Cannabis Tissue Culture
Even if you have never heard of it, you have benefited from tissue culture. You have most assuredly eaten/smoked plants propagated this way. It has been widely used in the commercial fruit business, but more recently has been adopted by most large farms growing just about anything. If fact the process is used in 80% of the produce sold in big box stores, and it's quickly becoming essential to the commercial cannabis industry as well.
What Is Cannabis Tissue Culture?
You are probably somewhat familiar with the process of tissue culture, possibly even done it yourself-even if you don't realize it. It's been used since the end of the 19th century to grow cells from samples of tissue of everything from fungi, to cancer cells, to obviously plants. Samples are were grown in glass, and eventually plastic, just life you did with fungus in science class. I am 90% sure Mark Zuckerberg was grown in a petri dish this way. This has been incredibly useful in scientific research in virtually every field, and led to many breakthroughs in medicine via single-cell reproduction TC made possible.
The process was eventually adapted to plants(also called micropropagation) where a sample is taken in a very sterile, and controlled environment, then placed in a sterile grow medium, in a glass beaker. Once these cultures have been propagated successfully, the plants are placed into a more natural environment to grow. This process has increased crop yields in poor countries, saved plants from extinction, and decreased the cost of many foods, and other consumer products drastically. But that is only the tip of the iceberg. TC has helped create the modern world, and all of it's conveniences. Here is a great video of a woman showing several species of plant that were once very rare, but are now more common, with many more people able to enjoy their beauty.
Besides the obvious benefit of only needing a small tissue sample to propagate a plant, the amount of space that can be saved storing genetics this way is really a game changer for large commercial farms(10x's the plants in 1/10th of the space). This alone would be enough for most of them to adopt it, but there are many other benefits. Some finicky varieties will see more success with TC opposed to traditional clones, and the super sterile environment makes TC clones noticeably more disease resistant than there cut counterparts. The genetics also stay consistent for substantially longer. Also, according to Emergent Cannabis Sciences CEO, Jones Hope, tissue culture cannabis has higher yields.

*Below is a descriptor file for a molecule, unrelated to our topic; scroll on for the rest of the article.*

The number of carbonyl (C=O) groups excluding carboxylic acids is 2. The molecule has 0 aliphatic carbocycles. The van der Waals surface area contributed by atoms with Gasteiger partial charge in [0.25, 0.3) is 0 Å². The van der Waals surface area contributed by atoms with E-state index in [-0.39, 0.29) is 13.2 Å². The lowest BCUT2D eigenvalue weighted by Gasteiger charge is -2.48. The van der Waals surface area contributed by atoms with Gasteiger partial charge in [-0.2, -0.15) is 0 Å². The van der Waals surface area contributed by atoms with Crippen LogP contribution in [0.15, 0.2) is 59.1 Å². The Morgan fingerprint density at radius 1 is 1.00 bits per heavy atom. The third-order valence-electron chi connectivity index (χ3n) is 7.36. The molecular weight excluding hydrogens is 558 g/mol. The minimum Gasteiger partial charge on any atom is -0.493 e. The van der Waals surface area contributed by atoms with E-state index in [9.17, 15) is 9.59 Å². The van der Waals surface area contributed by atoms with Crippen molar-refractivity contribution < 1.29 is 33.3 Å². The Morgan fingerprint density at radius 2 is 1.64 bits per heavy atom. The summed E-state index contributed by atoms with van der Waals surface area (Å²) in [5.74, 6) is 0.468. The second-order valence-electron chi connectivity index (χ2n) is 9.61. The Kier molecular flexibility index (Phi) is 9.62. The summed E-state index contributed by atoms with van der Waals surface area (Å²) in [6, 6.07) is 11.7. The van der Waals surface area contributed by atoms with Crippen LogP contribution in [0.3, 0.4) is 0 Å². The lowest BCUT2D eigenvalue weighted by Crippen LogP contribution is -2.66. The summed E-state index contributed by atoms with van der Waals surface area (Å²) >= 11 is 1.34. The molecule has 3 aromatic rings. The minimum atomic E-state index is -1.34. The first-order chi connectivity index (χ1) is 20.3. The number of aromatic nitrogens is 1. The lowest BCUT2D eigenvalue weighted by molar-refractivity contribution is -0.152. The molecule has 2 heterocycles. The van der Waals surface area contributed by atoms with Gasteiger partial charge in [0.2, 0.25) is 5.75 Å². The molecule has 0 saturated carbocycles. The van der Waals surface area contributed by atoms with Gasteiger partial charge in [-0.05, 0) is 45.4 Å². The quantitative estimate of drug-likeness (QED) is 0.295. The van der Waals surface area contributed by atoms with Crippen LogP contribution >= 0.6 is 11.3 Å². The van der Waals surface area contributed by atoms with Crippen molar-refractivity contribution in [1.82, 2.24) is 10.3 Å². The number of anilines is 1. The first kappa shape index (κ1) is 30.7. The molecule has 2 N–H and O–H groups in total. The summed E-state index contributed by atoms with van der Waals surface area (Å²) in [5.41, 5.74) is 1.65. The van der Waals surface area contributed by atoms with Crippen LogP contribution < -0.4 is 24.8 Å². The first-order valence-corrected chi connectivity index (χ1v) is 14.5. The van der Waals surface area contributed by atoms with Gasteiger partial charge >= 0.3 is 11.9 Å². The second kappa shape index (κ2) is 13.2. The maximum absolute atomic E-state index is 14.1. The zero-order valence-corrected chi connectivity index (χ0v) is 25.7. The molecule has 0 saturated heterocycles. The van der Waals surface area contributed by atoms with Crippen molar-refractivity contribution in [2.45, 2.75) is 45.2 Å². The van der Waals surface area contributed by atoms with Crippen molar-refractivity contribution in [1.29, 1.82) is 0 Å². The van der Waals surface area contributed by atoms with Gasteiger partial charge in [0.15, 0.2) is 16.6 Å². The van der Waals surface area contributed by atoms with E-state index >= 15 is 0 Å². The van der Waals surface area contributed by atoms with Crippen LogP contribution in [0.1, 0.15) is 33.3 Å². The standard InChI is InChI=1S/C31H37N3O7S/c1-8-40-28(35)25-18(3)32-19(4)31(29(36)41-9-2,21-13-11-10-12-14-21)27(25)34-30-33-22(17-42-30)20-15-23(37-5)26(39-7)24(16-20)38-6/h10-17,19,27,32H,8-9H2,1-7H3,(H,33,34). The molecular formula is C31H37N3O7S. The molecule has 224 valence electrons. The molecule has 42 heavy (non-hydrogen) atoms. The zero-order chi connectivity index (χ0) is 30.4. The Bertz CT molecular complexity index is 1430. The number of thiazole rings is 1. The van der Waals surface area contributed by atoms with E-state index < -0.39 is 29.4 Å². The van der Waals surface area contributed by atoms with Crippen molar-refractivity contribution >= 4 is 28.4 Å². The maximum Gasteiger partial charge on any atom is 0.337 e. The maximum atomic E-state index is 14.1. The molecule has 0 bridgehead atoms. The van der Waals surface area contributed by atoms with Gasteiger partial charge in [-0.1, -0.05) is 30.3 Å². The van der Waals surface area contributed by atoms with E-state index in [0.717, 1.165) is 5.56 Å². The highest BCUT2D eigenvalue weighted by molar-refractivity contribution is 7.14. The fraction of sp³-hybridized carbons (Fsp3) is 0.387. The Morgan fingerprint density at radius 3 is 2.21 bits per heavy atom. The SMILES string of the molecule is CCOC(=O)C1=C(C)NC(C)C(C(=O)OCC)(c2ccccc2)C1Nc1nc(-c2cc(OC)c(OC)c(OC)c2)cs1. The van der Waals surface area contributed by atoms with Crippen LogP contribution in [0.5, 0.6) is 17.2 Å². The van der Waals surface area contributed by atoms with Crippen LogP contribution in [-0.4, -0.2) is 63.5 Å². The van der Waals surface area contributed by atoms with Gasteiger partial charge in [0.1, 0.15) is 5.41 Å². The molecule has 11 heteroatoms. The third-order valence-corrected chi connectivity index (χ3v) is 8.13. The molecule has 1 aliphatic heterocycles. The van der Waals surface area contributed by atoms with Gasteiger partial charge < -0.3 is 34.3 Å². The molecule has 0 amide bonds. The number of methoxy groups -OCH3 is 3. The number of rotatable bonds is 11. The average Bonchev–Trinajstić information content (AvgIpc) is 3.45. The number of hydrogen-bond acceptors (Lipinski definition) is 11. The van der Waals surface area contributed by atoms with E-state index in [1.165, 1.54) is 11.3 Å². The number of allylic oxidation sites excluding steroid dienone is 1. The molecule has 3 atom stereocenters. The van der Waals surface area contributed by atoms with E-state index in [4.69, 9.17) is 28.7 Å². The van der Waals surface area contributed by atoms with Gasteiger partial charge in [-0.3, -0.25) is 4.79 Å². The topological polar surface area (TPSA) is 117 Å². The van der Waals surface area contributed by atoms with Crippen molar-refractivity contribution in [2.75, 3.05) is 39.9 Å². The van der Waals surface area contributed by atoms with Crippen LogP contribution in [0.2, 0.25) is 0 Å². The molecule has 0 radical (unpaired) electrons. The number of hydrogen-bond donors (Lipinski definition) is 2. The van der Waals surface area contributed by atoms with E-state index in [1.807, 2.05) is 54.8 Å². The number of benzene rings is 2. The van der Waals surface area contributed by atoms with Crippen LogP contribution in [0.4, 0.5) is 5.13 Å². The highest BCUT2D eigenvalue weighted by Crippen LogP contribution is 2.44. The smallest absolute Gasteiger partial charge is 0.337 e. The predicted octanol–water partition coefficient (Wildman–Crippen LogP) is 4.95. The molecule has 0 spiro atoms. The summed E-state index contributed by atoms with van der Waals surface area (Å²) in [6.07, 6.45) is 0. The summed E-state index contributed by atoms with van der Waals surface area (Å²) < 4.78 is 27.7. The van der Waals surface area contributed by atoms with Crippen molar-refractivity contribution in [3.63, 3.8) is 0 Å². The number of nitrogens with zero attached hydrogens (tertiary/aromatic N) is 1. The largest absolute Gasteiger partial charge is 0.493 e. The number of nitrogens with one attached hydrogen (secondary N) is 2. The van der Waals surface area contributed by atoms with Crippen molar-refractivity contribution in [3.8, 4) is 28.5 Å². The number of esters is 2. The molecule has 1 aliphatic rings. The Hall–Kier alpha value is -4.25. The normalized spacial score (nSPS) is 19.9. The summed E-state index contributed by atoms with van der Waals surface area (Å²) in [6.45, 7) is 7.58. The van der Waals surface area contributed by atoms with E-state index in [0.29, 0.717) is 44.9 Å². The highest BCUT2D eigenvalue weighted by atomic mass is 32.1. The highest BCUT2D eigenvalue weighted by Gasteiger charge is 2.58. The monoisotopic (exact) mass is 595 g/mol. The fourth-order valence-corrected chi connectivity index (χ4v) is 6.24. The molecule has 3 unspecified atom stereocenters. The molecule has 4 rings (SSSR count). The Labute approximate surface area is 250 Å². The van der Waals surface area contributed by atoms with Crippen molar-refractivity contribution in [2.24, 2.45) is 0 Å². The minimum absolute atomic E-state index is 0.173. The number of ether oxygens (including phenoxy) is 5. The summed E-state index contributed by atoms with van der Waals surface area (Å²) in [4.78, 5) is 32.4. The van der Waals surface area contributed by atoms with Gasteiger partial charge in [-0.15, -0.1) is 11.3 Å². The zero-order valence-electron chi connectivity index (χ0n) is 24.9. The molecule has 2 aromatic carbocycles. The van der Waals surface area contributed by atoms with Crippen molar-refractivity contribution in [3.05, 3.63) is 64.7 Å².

My personal favorite benefit of TC is the fact that it makes it easy to keep genetics. That we won't lose them to time, and over-breeding. Though seed companies deny it, I swear that several of the strains I grew up loving are extinct, and live on in name-only slapped on some wannabe breeder's in-bread cannabis love child.
It does require more labor, and obviously money. In large operations, the upfront costs pay for themselves quickly. For small farms, or hobbyists, it might not be the most cost-effective way to go. It's not incredibly expensive, and you only need a small sterile environment, but when you only need a few clones every few months, it's probably not economical. It is however a great skill to learn, especially if you want to work in commercial cannabis in the future. It seems to me that every large cannabis company will be forced to start practicing TC culture if they want to stay profitable in this highly competitive market.
A cutting from a mom will obviously grow faster. Even factoring this, the efficiency and scalability of TC more than compensates in most commercial settings.
While the success rate is high, there is a small chance the process triggers a second metabolic chemical reaction -making for some deformed, or even dead babies.
If the plant you are taking the sample from has any abnormalities, or disadvantageous traits, these will for sure be passed down, sometimes amplified, during the TC process. Some strains adapt better than other. Some get comfortable in their highly controlled, super-sanitary environment, and don't seem to take it well when moved into the more natural environment of the flower room.
Tissue Culture Is The Future
Whether or not you plan on experimenting at home with TC, if you work in cannabis, or plan too in the future, you should be at least acquainted with the process. Those of us familiar like using the scientific terminology to sound intellectual, and better than you, but it's really not that complicated. It's been done for decades, and is involved in just about every area of agriculture. so don't be afraid to buy a home TC kit, and try growing your own
human...I mean cannabis clone.
Thanks to @canna-curate for this post idea!
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